Although internet has facilitated international trade and travel, I don't think that there should be an additional tax for companies that operate in the online environment. I have a travel agency, http://www.frenchmaison.co.uk/ that is based only on internet customers wanting to travel to France. It's a small business and it would be a burden for me to have to pay extra taxes to the French government. All businesses should be treated alike no matter if they are online or not.
Again, that simply isn't so. I'm in the UK and pay VAT on every Amazon download I buy.
Mind you there are some other US firms who clearly don't know their obligations and don't charge VAT, but i'm not naming them :-)
This applies in the EU. A US company selling say downloaded software is supposed to register for VAT, but they can choose any member state to register in.
They then charge the VAT rate of that member state rather than that of the purchaser's.
The problem there is that credit card payments could be for anything, all the card companies know is the amount, vendor and purchaser.
So how do they differentiate between card payments for things on which all taxes have been charged and those that aren't?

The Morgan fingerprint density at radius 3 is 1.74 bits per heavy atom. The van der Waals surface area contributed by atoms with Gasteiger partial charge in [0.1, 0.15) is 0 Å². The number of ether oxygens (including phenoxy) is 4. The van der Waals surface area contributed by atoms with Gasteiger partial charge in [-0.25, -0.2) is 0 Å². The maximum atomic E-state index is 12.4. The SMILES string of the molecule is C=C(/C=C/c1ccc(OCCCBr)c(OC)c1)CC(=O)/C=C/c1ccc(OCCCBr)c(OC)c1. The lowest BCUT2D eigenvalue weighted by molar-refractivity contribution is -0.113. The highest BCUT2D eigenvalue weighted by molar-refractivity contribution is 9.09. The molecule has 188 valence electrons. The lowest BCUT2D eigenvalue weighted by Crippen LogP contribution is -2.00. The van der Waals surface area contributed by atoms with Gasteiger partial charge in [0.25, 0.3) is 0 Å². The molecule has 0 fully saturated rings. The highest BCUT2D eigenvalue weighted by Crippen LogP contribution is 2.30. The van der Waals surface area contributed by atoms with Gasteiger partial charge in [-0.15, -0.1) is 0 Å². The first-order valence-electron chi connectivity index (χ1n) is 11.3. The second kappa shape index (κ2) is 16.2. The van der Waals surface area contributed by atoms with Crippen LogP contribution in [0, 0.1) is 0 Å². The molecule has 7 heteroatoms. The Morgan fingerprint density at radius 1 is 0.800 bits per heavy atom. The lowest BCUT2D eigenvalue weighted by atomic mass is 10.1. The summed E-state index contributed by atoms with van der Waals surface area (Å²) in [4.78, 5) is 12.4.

It's already in place. The EU already demands that extra-EU companies selling services like downloaded software and books charge (and hence pay) VAT on each transaction.
Of course enforcement is spotty, but big firms like Amazon certainly comply.
This isn't about sales taxes but corporation taxes on profits - the profits are generated outside the EU despite the sales being into the EU.
Correct, and that happens to a certain extent. The problem is that these businesses will legally set themselves in tax havens e.g. Luxembourg or the Channel Islands, within the same jurisdiction e.g. the EU or the UK. It is possible to crack down on these practices, but there are vested interests...
I think the problems come with trying to levy taxes on things like iTunes, eBay and Amazon sales.
People pay to download tunes and other intangibles.....and little or no tax is paid in the country of consumption...Meanwhile the physical CDs on which sales tax of about 20 percent was due go unsold.
Oh, and as far as international trade go, if you go through customs carrying more than a certain value of stuff you bought overseas, US customs will demand their share. So I suppose that too could be applied, to be fair, also to international Internet sales, no?